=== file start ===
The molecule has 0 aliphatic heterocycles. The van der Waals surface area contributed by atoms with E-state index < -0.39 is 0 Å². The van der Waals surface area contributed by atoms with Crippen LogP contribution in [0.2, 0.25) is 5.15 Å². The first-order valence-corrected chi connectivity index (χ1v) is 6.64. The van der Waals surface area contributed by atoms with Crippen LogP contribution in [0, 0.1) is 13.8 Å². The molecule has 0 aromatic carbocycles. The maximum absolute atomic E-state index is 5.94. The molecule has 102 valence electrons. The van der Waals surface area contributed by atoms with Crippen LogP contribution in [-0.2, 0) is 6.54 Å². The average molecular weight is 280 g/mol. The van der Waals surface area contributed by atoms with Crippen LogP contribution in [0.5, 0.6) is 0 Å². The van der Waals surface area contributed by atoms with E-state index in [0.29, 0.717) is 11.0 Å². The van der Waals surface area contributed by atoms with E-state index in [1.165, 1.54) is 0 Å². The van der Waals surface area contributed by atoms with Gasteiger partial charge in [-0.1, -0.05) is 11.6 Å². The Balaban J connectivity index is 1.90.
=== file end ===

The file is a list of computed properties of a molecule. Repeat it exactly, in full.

The molecule has 0 aliphatic heterocycles. The van der Waals surface area contributed by atoms with E-state index < -0.39 is 0 Å². The van der Waals surface area contributed by atoms with Crippen LogP contribution in [0.2, 0.25) is 5.15 Å². The first-order valence-corrected chi connectivity index (χ1v) is 6.64. The van der Waals surface area contributed by atoms with Crippen LogP contribution in [0, 0.1) is 13.8 Å². The molecule has 0 aromatic carbocycles. The maximum absolute atomic E-state index is 5.94. The molecule has 102 valence electrons. The van der Waals surface area contributed by atoms with Crippen LogP contribution in [-0.2, 0) is 6.54 Å². The average molecular weight is 280 g/mol. The van der Waals surface area contributed by atoms with Crippen LogP contribution in [0.5, 0.6) is 0 Å². The van der Waals surface area contributed by atoms with E-state index in [0.29, 0.717) is 11.0 Å². The van der Waals surface area contributed by atoms with E-state index in [1.165, 1.54) is 0 Å². The van der Waals surface area contributed by atoms with Gasteiger partial charge in [-0.1, -0.05) is 11.6 Å². The Balaban J connectivity index is 1.90.